The Russian government posted a series of videos Monday which it said shows a United States "invasion" of Russia's diplomatic residences in San Francisco, and then the ministry flatly threatened to treat American diplomatic facilities the same way in Russia.
"Under the police supervision the US security service employees are breaking Russian diplomatic service door lock," the Russian Foreign Ministry said in part of a stream of tweets.
Other videos show men -- perhaps from a private Bay Area locksmith company called Pop-A-Lock, rather than the Secret Service, if a nearby van is any guide -- attempting to get through locks on the gate and the front door of the building. At one point a group holds up a blue tarp in front of the gate in an apparent effort to block the cameras' views.
In a statement posted to the Foreign Ministry's website, the ministry said the following (emphasis added by Code and Dagger):
Despite warnings, U.S. authorities have refused to listen to reason and abandon their illegal intentions. Today they seized the remaining premises of the Russian Consulate General in San Francisco -- the residential part of its administrative building, where the offices have been occupied for a month already by American special services, and the separate residence of the Consul General.
...We strongly protest this latest hostile act of the United States and reserve the right to respond. Reciprocity has always been a fundamental principle in diplomacy. As we see it, by breaking in into our foreign offices, the Americans have essentially agreed to the possibility of similar treatment of their representative offices in Russia.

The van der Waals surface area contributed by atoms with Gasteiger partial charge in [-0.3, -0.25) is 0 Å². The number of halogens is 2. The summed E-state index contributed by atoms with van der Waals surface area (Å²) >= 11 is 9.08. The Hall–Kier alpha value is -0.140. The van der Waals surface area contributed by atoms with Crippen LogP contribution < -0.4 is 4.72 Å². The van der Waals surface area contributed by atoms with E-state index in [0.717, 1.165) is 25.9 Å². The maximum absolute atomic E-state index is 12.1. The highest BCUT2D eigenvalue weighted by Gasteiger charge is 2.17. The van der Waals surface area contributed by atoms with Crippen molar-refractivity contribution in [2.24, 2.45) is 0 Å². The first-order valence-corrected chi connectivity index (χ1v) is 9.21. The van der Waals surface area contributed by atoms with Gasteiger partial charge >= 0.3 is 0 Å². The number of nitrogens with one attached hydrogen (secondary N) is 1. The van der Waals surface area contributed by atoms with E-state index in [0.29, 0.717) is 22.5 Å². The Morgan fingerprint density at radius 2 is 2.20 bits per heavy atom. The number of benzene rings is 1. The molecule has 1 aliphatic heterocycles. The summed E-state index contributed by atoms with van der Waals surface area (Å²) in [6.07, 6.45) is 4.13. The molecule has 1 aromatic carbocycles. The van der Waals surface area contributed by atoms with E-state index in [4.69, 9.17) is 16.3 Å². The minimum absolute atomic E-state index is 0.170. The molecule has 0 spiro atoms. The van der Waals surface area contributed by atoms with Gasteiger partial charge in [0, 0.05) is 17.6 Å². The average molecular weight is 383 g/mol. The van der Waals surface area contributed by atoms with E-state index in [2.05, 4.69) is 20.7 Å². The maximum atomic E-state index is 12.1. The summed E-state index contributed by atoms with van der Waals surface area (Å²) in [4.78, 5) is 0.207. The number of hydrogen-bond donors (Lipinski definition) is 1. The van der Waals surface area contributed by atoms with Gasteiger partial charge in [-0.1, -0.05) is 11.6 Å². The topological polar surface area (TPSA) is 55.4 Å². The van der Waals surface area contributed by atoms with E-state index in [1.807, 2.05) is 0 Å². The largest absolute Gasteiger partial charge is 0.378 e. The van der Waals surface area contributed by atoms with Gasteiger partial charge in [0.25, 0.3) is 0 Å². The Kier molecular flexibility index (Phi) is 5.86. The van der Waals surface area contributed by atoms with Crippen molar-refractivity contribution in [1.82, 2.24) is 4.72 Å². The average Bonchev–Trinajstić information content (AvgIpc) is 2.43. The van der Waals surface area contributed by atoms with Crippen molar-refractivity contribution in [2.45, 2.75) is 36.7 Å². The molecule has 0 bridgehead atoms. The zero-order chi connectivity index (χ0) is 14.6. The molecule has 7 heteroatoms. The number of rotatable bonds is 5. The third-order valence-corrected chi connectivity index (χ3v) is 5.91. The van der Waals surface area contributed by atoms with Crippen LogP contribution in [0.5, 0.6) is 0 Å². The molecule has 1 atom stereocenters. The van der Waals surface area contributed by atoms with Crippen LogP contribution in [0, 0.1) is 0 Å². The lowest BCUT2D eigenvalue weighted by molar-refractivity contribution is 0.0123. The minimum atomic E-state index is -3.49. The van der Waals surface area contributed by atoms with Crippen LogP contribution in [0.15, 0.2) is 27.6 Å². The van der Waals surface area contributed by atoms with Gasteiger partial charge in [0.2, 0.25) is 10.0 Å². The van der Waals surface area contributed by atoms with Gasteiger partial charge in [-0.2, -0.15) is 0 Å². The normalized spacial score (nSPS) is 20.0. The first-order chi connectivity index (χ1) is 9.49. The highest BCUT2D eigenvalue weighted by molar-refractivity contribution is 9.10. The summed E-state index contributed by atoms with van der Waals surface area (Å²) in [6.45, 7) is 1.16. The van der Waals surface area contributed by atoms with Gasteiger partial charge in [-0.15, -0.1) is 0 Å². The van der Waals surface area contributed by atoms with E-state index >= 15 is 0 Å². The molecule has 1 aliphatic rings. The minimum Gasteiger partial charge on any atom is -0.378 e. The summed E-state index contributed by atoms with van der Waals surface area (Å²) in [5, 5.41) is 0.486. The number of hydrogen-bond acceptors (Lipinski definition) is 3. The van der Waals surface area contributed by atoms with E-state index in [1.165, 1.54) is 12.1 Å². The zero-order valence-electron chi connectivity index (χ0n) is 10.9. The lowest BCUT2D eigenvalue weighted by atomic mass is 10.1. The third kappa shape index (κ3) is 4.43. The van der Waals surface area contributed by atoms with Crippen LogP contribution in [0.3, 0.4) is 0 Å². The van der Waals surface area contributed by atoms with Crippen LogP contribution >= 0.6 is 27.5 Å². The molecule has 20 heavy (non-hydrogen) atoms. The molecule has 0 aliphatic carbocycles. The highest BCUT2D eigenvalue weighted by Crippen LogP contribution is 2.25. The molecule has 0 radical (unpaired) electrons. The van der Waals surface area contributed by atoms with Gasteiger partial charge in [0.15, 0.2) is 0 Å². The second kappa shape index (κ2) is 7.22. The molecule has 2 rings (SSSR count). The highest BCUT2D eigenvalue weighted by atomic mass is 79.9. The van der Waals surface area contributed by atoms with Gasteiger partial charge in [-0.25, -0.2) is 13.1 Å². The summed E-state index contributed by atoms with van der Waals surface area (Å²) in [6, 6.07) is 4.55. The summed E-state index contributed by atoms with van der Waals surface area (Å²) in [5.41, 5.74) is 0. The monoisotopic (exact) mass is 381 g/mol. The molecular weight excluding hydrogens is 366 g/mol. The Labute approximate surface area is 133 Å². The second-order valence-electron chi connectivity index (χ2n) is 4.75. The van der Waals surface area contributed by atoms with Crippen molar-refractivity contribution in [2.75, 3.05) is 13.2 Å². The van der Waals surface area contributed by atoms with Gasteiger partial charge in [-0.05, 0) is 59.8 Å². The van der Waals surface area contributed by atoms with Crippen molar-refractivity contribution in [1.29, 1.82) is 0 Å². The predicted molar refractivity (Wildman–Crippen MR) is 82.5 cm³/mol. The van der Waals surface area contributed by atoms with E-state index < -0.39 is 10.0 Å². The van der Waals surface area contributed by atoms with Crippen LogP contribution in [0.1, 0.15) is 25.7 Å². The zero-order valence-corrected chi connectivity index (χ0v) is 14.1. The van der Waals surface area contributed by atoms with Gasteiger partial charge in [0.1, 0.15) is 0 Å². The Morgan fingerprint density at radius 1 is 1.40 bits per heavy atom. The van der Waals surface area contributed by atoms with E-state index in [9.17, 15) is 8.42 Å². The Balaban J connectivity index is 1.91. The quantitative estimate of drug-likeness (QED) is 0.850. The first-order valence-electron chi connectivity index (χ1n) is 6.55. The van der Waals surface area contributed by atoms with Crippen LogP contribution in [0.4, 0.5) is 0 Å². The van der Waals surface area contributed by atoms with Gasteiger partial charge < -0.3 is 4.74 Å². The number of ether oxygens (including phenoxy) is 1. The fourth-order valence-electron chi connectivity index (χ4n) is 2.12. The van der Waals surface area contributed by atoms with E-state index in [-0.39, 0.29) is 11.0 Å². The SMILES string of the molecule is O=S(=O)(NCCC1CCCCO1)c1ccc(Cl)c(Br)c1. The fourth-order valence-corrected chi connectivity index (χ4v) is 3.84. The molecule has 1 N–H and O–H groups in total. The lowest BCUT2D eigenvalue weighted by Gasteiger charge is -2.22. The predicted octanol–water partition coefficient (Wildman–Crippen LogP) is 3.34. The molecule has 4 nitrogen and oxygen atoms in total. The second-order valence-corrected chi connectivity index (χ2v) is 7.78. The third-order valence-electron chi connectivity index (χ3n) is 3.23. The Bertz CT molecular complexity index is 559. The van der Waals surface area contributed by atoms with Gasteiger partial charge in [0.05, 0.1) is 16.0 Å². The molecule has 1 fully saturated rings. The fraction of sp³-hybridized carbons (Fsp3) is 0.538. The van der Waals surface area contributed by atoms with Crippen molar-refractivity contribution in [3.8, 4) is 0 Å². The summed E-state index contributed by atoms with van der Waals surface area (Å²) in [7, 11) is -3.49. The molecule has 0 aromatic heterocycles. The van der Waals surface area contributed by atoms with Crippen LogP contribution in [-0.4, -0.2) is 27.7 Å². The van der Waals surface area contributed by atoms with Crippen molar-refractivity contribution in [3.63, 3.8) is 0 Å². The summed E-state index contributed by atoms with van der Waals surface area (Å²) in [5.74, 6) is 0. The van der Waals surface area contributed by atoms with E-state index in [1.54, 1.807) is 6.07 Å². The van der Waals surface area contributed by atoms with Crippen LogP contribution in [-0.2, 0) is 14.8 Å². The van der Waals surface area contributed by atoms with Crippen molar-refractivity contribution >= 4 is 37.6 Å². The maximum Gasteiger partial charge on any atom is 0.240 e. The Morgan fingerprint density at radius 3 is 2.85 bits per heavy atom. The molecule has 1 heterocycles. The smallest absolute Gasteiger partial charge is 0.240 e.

In international relations, diplomatic property is considered the sovereign territory of the foreign nation, but Monday's apparent forced entry comes a month after U.S. Secretary of State Rex Tillerson told Russian Foreign Minister Sergey Lavrov to shut down Russia's San Francisco consulate, as well as a cancery annex in Washington and a consular annex in New York by Sept. 2, according to Foreign Policy. On Sept. 1, reports emerged of smoke billowing from the chimneys of the San Fransisco consulate -- which dating back to the Cold War has been a sign that officials were burning sensitive documents. According to Russia's statement Monday, the U.S. already had access to the administrative buildings for a month now, but the videos appear to show U.S. officials gaining access to linked residential property for the first time.
On a more lighthearted note, elsewhere on the Russian Foreign Ministry Twitter feed, the ministry tweaked the CIA over a recent recruitment drive in which the CIA appeals to Russian-speakers: